And I am nothing of a builder
But here I dream I was an architect
And I built this balustrade
To keep you home, to keep you safe
From the outside world
But the angles and the corners
Even though my work is unparalleled
They never seemed to meet
This structure fell about our feet
And we were free to go
Here I Dreamt I Was an Architect
“Entrepreneurs don’t need to understand designers better. They need to be designers.”
Over the last twenty years, in parallel to the profound transformation brought about by the irruption of digital technology into our lives, design has been occupying new territories, redefining its role and considerably increasing its impact on the development of new social and economic paradigms.
Design overflowed its natural space, traditionally associated with the creative industries, from graphic design to fashion, to integrate itself within the innovation, technology and business environments.
From being perceived as a set of creative and technical disciplines, design has become a diffuse and permeating intentionality, a qualitative accent on the entire productive structure, principles and a way of doing things aimed, among other things, at increasing the functional, differential and competitive capacities of companies in the new economy.
Design is the key to the success of the large platforms that monopolise our attention and our relationships. These digital platforms that dominate the world depend on the adoption of new consumption habits by their users. Behaviours that are shaped through interfaces that captivate and convert the passive consumer into a value-producing agent, thus feeding a virtuous circle that seems to go on ad infinitum. Conceiving and enabling this circular process of seduction, consumption and empowerment is the engine of the digital economy and one of the great specialities of contemporary design.
The culture of Silicon Valley understood perfectly the power of design to tame the intangible, capturing the full spectrum of digital consumption, embracing design processes as a way of scaling creativity and applying it to the demands of a system whose survival depends on its ability to relentlessly explore and colonise new virgin spaces for the market.
Perhaps we can say that design has triumphed, that it is taught in business schools as part of their MBAs, that it occupies spaces in the media, in the heads of executives and entrepreneurs, in the wide-open seats of management committees. That the great companies that define the present and shape the future are already being built from design. Or we can also think that design is, from its voluntary and blind innocence, one of the great tools of domination of our inevitable technocapitalist reality and the most sophisticated and unconscious accelerator of its consequences.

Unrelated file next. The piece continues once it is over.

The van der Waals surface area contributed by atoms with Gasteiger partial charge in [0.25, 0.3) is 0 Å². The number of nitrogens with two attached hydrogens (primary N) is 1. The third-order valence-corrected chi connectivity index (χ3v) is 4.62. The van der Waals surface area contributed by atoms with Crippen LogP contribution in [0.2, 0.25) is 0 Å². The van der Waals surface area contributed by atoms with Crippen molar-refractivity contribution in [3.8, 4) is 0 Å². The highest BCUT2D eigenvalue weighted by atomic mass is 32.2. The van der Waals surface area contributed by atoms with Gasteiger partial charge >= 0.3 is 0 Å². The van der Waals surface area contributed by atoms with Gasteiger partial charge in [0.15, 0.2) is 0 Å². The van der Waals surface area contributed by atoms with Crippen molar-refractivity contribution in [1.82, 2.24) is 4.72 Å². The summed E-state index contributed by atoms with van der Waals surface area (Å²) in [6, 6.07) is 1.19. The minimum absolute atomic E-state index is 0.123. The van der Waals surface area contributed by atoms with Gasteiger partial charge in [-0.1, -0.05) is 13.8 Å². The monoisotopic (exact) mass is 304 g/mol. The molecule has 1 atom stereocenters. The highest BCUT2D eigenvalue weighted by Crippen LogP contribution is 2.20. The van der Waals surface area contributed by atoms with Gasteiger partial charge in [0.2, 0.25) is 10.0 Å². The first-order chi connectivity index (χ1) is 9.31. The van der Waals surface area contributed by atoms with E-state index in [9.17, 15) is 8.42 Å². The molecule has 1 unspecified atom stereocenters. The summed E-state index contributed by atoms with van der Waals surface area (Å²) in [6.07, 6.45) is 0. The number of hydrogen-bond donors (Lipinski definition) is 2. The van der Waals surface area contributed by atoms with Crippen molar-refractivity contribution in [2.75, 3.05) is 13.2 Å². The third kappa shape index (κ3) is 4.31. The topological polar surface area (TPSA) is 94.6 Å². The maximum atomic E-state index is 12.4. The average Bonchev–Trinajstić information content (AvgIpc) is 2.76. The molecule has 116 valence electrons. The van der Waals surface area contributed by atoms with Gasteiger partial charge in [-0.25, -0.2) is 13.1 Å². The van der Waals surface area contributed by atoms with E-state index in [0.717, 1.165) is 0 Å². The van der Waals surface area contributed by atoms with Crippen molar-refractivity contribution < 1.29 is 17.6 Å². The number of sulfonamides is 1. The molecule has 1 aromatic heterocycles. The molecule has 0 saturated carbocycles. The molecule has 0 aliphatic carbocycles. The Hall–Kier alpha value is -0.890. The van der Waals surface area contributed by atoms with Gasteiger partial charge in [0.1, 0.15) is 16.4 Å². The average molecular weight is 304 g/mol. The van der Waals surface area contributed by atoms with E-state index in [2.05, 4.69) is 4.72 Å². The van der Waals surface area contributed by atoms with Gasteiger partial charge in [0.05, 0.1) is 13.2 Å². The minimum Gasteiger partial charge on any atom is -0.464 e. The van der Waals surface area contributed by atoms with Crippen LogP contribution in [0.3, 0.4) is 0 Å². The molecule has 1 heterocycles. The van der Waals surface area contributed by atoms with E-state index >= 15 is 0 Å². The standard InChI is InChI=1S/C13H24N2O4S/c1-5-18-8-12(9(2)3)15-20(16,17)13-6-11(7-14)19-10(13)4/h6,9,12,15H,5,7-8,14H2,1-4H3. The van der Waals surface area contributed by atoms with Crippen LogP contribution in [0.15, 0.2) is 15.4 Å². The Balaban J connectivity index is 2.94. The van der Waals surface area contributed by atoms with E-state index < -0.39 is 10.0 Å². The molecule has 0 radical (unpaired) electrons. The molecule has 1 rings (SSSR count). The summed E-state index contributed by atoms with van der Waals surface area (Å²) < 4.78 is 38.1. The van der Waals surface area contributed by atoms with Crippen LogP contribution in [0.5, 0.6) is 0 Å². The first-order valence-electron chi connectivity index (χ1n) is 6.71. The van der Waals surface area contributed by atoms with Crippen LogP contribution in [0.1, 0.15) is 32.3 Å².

The new certainties
“Today’s prevailing ideology is not a positive vision of some utopian future, but a cynical resignation, an acceptance of how “the world really is.”
The consensus says that the defining characteristics of contemporary reality are its volatility, its increasing complexity, its ambiguity and, above all, its uncertainty.
But this uncertainty, perhaps the variable that best sums up the state of affairs, is nothing more than a conscious and powerful source of postmodern power. Uncertainty is an instrument that makes us incapable of giving answers, a tool of social and individual disarticulation. In the fog of uncertainty we can only take small, vague and insecure steps with the direction defined only by anxiety and the constant fear of losing our balance. And without answers there is no capacity for action. Nor imagination.
We are in a moment defined by the realist principle that imagining the end of the world is easier than imagining the end of capitalism. The system hides behind the confusion of uncertainty to evade and deflect its responsibilities onto us and reduce the possibility of imagining a future beyond the limits set by its own ideological beacon. But in the end, behind this conformity built on this uncertain nothingness, which floods the space of the real in the form of post-truth, the solid always ends up appearing in the form of clear, tangible and cruel certainties.